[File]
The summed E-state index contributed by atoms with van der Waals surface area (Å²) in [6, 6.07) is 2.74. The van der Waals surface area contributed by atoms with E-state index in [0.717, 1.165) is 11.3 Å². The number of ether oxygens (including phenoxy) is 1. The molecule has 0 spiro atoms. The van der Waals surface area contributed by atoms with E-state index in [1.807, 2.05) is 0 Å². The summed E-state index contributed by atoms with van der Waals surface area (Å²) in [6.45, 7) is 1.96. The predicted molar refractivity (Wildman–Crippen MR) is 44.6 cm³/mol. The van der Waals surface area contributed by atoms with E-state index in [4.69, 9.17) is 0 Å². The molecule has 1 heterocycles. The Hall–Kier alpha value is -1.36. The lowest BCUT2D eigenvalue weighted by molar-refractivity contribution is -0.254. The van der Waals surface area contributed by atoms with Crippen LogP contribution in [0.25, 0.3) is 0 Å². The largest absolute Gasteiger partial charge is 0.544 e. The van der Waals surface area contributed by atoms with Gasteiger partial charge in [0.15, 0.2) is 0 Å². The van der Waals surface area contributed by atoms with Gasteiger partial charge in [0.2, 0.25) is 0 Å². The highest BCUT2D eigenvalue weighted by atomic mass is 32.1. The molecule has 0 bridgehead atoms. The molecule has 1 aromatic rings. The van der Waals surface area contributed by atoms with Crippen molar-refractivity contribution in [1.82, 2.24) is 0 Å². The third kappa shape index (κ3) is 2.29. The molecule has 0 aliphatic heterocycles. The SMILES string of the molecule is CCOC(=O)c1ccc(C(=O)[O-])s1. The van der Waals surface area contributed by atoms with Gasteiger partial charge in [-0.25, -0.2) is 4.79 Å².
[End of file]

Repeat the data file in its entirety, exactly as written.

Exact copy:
The summed E-state index contributed by atoms with van der Waals surface area (Å²) in [6, 6.07) is 2.74. The van der Waals surface area contributed by atoms with E-state index in [0.717, 1.165) is 11.3 Å². The number of ether oxygens (including phenoxy) is 1. The molecule has 0 spiro atoms. The van der Waals surface area contributed by atoms with E-state index in [1.807, 2.05) is 0 Å². The summed E-state index contributed by atoms with van der Waals surface area (Å²) in [6.45, 7) is 1.96. The predicted molar refractivity (Wildman–Crippen MR) is 44.6 cm³/mol. The van der Waals surface area contributed by atoms with E-state index in [4.69, 9.17) is 0 Å². The molecule has 1 heterocycles. The Hall–Kier alpha value is -1.36. The lowest BCUT2D eigenvalue weighted by molar-refractivity contribution is -0.254. The van der Waals surface area contributed by atoms with Crippen LogP contribution in [0.25, 0.3) is 0 Å². The largest absolute Gasteiger partial charge is 0.544 e. The van der Waals surface area contributed by atoms with Gasteiger partial charge in [0.15, 0.2) is 0 Å². The van der Waals surface area contributed by atoms with Gasteiger partial charge in [0.2, 0.25) is 0 Å². The highest BCUT2D eigenvalue weighted by atomic mass is 32.1. The molecule has 0 bridgehead atoms. The molecule has 1 aromatic rings. The van der Waals surface area contributed by atoms with Crippen molar-refractivity contribution in [1.82, 2.24) is 0 Å². The third kappa shape index (κ3) is 2.29. The molecule has 0 aliphatic heterocycles. The SMILES string of the molecule is CCOC(=O)c1ccc(C(=O)[O-])s1. The van der Waals surface area contributed by atoms with Gasteiger partial charge in [-0.25, -0.2) is 4.79 Å².